First-Person Narration

Ponyboy tells his story in first-person. His narration is so personal that I felt like he was sitting beside me, talking to me as a friend. Author S. E. Hinton threw in all kinds of extra detail that didn’t directly affect the plot but made Ponyboy, his brothers, and the friends of his gang seem real. Such as the Curtis brothers like chocolate cake for breakfast, Ponyboy hates most guys with green eyes, and he loves to smoke but also runs track.

I still enjoy reading YA fiction because so many authors use first-person. I don’t find it nearly as often in adult fiction of any genre. Many times the third-person narration keeps the characters at a distance from me.

Characters Described in Depth

Ms. Hinton introduces Ponyboy and the other main characters in the first chapter with detailed descriptions. Today her style is considered poor writing. But I loved it then and still do. In a few pages, Ms. Hinton allowed me to imagine those characters vividly.

Sodapop Curtis –” . . . he has a finely drawn, sensitive face that somehow manages to be reckless and thoughtful at the same time.”

Dallas Winston — “He had an elfish face, with high cheekbones and a pointed chine, small, sharp animal teeth, and ears like a lynx.”

Johnny Cade — “He was the gang’s pet, everyone’s kid brother.”

What’s your favorite YA novel? Do you still love it as an adult?

Writing Tip — Favorite Books and Giveaway: “The Emotion Thesaurus”

Emotion-Thesaurus-2nd-EditionI can’t remember how I found The Emotion Thesaurus: A Writer’s Guide to Character Expression by Angela Ackerman and Becca Puglisi, but it was one of the best books I’ve bought on writing technique. It’s so good that everyone who comments during the month of May will be put in a drawing for it. To enter the drawing, you must be a U.S. resident You can comment from now until May 31 at 5 p.m. EST. I will notify the winner that day.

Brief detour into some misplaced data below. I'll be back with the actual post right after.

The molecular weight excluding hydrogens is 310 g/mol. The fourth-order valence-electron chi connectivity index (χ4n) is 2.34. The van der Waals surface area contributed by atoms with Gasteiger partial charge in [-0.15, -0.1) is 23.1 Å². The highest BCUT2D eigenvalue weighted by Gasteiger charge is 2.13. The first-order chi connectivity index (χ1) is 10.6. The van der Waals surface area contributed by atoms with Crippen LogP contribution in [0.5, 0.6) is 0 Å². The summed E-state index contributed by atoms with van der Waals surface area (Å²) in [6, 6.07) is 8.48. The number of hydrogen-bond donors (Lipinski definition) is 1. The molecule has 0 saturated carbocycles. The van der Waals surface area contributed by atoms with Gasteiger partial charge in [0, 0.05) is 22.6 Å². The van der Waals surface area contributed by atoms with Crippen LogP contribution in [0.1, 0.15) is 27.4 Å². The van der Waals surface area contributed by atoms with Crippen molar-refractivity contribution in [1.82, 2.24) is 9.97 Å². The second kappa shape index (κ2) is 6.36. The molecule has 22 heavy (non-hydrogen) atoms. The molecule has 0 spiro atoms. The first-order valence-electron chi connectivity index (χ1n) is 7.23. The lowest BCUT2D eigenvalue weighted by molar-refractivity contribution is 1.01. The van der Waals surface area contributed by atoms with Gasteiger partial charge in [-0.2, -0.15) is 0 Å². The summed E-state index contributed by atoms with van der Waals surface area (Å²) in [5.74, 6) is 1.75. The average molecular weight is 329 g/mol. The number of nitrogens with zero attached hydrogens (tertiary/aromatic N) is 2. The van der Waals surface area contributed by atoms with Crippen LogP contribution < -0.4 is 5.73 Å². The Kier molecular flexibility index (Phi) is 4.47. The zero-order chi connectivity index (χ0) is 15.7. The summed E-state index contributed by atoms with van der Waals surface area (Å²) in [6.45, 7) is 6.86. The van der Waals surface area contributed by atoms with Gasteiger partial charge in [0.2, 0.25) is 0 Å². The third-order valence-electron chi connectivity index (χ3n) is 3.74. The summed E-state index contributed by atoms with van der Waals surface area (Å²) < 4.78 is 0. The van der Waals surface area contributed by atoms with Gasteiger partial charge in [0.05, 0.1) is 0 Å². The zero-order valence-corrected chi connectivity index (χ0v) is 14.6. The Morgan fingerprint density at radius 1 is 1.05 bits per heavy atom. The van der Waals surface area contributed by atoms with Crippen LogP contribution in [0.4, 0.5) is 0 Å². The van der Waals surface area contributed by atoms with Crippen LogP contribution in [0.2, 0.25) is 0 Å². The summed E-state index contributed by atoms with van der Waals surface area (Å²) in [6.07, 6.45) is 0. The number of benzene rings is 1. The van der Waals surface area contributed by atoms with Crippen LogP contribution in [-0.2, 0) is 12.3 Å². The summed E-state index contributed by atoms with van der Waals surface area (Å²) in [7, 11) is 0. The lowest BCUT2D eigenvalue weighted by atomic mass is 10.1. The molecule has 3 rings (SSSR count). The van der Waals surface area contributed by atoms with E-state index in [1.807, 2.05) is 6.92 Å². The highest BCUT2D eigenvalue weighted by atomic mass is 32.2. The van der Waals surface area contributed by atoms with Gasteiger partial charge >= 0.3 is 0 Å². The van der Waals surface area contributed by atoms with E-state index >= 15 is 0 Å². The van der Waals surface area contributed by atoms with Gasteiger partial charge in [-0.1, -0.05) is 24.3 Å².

When my freelance editor Sharyn Kopf tackled my YA novel, The Truth and Other Strangers, she pointed out that I used the same facial expressions to convey emotions, usually smiles, grins, and the width of the eyes. So I had to figure out how to describe emotions in a variety of ways.

The Emotion Thesaurus offers loads of descriptions for 130 emotions. Under each one is a definition, a list of physical signs, internal sensations, mental responses, cues of an acute case of this emotion, and cues of suppressing it, along with a writer’s tip.

Whenever I see that I am falling into the trap of relying too heavily on my character’s grins or narrowed eyes, I pick up the thesaurus. Reading the list of physical signs lifts my imagination out of its rut. Sometimes, I don’t use the exact sign the authors have listed, but the signs have sparked my creativity, and I come up with one of my own.

For example, when my main character experiences fear, I often use shortness of breath or a sick stomach. The thesaurus suggests such reactions as “lowering voice to a whisper”, “pleading, talking to oneself.”, and “stiff walking, the knees locking” among 33 physical signs. For the main character of my recent mystery short story, I decided when she was scared that she would raise up on her toes, digging in like a sprinter, to be ready to run.

These authors have other writing thesaurus, which I have not read, but I’m intrigued by The Rural Setting Thesaurus. Although I live in the country, I know I can use someone else’s perspective to see a familiar setting with new eyes.

Be sure to comment during May and to be eligible to win The Emotion Thesaurus